Regardless of the massive political divisions among the public and MPs in the United Kingdom and the European Union (EU) toward Brexit, the harmful implications of post-Brexit is becoming more significant day by day, in particular, the future negative impacts on UK’s economy.
The global economy is interconnected, and with the UK ranked as the fifth largest economy in the world, the economic impact of Brexit are likely to be felt worldwide. Kuwait, with its historical ties to the UK that span centuries, has commercial and financial interests on the government, private firms and individual levels, which could be impacted by Brexit.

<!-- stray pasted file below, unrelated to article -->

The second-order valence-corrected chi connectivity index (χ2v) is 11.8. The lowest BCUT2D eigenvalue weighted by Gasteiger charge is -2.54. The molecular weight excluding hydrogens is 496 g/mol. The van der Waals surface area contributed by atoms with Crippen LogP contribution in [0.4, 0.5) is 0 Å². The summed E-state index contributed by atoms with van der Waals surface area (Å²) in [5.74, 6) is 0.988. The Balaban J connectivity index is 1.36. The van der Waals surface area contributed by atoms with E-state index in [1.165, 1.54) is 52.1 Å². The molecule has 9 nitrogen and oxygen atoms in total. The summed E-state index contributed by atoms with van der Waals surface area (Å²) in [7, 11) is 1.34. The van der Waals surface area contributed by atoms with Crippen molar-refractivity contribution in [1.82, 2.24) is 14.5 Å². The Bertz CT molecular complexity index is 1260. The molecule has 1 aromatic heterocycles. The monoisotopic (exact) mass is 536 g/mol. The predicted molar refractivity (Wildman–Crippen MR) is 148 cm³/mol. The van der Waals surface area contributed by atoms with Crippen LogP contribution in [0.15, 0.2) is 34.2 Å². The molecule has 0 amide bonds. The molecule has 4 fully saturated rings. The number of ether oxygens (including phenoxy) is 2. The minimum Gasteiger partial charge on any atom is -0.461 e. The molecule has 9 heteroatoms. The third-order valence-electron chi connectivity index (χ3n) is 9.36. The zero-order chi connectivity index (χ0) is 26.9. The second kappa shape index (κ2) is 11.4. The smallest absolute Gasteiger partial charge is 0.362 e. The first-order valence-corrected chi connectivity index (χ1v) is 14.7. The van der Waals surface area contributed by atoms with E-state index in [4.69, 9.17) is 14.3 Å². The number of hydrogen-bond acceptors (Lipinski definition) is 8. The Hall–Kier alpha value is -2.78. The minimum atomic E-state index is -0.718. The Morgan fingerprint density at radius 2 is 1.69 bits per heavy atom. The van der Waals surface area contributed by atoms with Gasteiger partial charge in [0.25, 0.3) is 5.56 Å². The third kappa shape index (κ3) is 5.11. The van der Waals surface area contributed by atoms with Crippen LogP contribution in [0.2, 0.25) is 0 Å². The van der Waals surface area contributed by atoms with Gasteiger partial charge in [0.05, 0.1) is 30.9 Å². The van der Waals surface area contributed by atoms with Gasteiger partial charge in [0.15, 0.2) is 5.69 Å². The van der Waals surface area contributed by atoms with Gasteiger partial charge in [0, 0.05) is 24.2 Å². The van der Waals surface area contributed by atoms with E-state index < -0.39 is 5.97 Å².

Here we attempt to figure out the various effects of Brexit on Kuwaiti firms and individuals. Kuwait is one of the top-50 trade partners for the UK and the total Kuwaiti governmental and private investments in the UK is reported to be in excess of $65 billion.
Also, many Kuwaiti firms and investors such as Kuwait Investment Authority (KIA), which has more than 16 percent of its assets in Britain, consider United Kingdom the gateway to Europe. Moreover, tens of thousands of Kuwaiti individuals have invested their funds in British properties and find the UK to be a desirable destination in terms of tourism, education and medical service purposes.